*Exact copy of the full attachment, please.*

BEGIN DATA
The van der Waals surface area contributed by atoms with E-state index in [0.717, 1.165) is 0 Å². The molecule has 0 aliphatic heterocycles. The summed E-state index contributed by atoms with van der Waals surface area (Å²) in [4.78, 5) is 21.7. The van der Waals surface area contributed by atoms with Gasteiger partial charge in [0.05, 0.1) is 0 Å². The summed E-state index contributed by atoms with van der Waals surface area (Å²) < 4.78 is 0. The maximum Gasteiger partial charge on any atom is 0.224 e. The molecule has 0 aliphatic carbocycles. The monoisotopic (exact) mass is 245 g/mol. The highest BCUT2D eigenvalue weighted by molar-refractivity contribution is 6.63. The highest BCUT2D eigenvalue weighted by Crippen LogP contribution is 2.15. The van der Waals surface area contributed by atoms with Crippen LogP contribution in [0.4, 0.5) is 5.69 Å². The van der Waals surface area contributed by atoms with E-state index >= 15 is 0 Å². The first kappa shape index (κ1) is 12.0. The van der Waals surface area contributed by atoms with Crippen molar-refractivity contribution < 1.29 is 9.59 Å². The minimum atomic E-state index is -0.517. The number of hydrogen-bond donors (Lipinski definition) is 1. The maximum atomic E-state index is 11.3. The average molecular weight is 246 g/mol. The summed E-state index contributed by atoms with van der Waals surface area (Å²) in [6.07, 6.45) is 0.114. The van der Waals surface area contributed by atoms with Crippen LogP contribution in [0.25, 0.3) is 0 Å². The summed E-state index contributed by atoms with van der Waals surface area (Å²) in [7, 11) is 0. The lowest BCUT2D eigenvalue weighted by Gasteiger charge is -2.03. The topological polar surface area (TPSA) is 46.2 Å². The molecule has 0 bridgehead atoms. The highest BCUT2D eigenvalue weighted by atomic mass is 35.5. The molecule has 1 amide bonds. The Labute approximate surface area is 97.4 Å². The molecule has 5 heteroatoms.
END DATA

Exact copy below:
The van der Waals surface area contributed by atoms with E-state index in [0.717, 1.165) is 0 Å². The molecule has 0 aliphatic heterocycles. The summed E-state index contributed by atoms with van der Waals surface area (Å²) in [4.78, 5) is 21.7. The van der Waals surface area contributed by atoms with Gasteiger partial charge in [0.05, 0.1) is 0 Å². The summed E-state index contributed by atoms with van der Waals surface area (Å²) < 4.78 is 0. The maximum Gasteiger partial charge on any atom is 0.224 e. The molecule has 0 aliphatic carbocycles. The monoisotopic (exact) mass is 245 g/mol. The highest BCUT2D eigenvalue weighted by molar-refractivity contribution is 6.63. The highest BCUT2D eigenvalue weighted by Crippen LogP contribution is 2.15. The van der Waals surface area contributed by atoms with Crippen LogP contribution in [0.4, 0.5) is 5.69 Å². The van der Waals surface area contributed by atoms with E-state index >= 15 is 0 Å². The first kappa shape index (κ1) is 12.0. The van der Waals surface area contributed by atoms with Crippen molar-refractivity contribution < 1.29 is 9.59 Å². The minimum atomic E-state index is -0.517. The number of hydrogen-bond donors (Lipinski definition) is 1. The maximum atomic E-state index is 11.3. The average molecular weight is 246 g/mol. The summed E-state index contributed by atoms with van der Waals surface area (Å²) in [6.07, 6.45) is 0.114. The van der Waals surface area contributed by atoms with Crippen LogP contribution in [0.25, 0.3) is 0 Å². The summed E-state index contributed by atoms with van der Waals surface area (Å²) in [7, 11) is 0. The lowest BCUT2D eigenvalue weighted by Gasteiger charge is -2.03. The topological polar surface area (TPSA) is 46.2 Å². The molecule has 0 bridgehead atoms. The highest BCUT2D eigenvalue weighted by atomic mass is 35.5. The molecule has 1 amide bonds. The Labute approximate surface area is 97.4 Å². The molecule has 5 heteroatoms.